Bereaved father wants access to child's social media

By Guy Lynn
BBC News

  • Published
Media caption,

Mariano Janin is fighting for access to his daughter's social media

A father whose 14-year-old daughter killed herself is calling for parents to be able to access their children's social media after they die.

Mariano Janin believes his daughter Mia saw bullying messages on her phone the night before her death in March 2021.

He wants parents to be able to access any messages or videos a child may have seen on social media before they died.

Bereaved parents have struggled to gain access to their child's social media account without a court order.

Some charities have called for legislation to compel social media companies to hand over data linked to cases where children take their own lives. In an open letter, 37 charities called for a clause to be added to the Online Safety Bill currently going through Parliament.

Image source, Family photo
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Mariano Janin said his daughter Mia loved drama, and her hobbies included art and cheerleading

Mr Janin said he knew Mia had experienced bullying at school. He worries a video or message may have tipped her over the edge, yet he does not know what she saw.

The night before she died, Mia reportedly asked her parents if she could move school. An investigation found she had sent a voice message to a friend ahead of the first day back, in which she said she was "mentally preparing herself to get bullied".

Her phone was handed to the police in the wake of her death but has remained locked.

"I just need to have closure to find out what happened. We need to do what we can to avoid this happening again," said Mr Janin.

"Every day now feels like I'm in slow motion," says Mr Janin, who lived with his wife, Marisa, Mia and their dog, Lola, in Childs Hill, north London. Several months after Mia took her own life, Marisa died from an aggressive form of sudden-onset cancer.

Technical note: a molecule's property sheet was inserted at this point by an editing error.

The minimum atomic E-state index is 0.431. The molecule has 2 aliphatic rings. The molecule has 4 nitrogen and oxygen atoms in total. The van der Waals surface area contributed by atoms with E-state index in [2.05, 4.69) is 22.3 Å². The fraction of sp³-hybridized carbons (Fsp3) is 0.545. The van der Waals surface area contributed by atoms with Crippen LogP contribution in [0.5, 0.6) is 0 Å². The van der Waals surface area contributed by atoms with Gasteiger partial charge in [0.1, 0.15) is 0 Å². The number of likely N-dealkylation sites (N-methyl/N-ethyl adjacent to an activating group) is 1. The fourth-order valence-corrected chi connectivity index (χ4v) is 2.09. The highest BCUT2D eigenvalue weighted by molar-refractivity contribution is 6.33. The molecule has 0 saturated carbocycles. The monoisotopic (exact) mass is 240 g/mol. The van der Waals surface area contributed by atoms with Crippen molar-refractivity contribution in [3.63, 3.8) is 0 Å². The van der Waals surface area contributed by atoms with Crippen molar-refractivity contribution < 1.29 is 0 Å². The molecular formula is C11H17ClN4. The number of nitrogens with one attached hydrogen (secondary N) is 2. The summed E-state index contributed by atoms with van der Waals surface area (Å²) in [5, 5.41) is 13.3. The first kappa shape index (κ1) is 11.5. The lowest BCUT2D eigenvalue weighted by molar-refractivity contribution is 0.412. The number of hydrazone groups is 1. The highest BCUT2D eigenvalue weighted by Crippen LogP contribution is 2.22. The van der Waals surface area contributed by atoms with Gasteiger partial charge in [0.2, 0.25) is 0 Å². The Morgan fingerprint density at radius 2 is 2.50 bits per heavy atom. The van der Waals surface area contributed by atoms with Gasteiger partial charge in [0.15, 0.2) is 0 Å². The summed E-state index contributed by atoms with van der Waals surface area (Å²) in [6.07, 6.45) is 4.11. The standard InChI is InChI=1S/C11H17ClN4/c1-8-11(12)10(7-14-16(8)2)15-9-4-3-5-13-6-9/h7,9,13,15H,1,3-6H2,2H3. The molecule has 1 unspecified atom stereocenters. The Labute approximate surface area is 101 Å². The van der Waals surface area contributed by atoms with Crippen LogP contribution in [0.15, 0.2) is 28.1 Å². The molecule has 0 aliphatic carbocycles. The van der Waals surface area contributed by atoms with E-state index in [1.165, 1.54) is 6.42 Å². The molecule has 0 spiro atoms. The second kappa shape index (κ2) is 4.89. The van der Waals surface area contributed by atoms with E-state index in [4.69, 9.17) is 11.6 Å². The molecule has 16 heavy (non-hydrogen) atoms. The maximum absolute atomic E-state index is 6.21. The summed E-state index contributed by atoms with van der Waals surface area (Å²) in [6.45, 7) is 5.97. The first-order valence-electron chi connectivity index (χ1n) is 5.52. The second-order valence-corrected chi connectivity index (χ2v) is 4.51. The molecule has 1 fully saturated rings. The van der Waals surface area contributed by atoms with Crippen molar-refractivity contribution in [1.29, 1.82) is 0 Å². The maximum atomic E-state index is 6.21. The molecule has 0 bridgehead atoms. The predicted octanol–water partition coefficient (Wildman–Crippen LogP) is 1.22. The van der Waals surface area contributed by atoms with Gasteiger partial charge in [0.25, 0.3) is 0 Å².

"When it happens, you don't see the future, you can't see your past; it's been a painful and slow-motion process. As as a parent you're not supposed to bury your kids," he said.

Image source, Family photo
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The year 10 pupil was described by her father as funny and positive

Mia was the third pupil at the Jewish Free School in north London to have taken their life since 2017.

Head teacher David Moody, who was not in post at the time of Mia's death, said: "Like the family, the school is waiting for the findings of the external investigations to be published and we hope that the publication will be as soon as possible."

He added that Ofsted inspectors were "pleased with the sustained changes" enacted by both governors and the new leadership team.

Thirty-seven charities including the NSPCC, Barnardo's, Save the Children and 5Rights have joined together to make a plea for bereaved families to be given access to data if it leads to serious harm or plays a part in a young person's death.

'Absolutely inhuman'

Beeban Kidron, a crossbench peer and chair of the 5Rights Foundation, is calling for social media firms to be required by law to hand over data in such cases.

"The first thing to say is this case is one parent of many," Baroness Kidron said.

"I speak to a lot of parents whose children have taken their own lives.

"They try to access the material online and they face a block. That block goes on for years. There is no higher authority to appeal the sort of things tech companies tell them and it is absolutely inhuman.

"The weight of not knowing is crippling, they can't come to terms with what happened."

If you've been affected by issues raised in this report, the BBC Action Line has a list of organisations who may be able to help.

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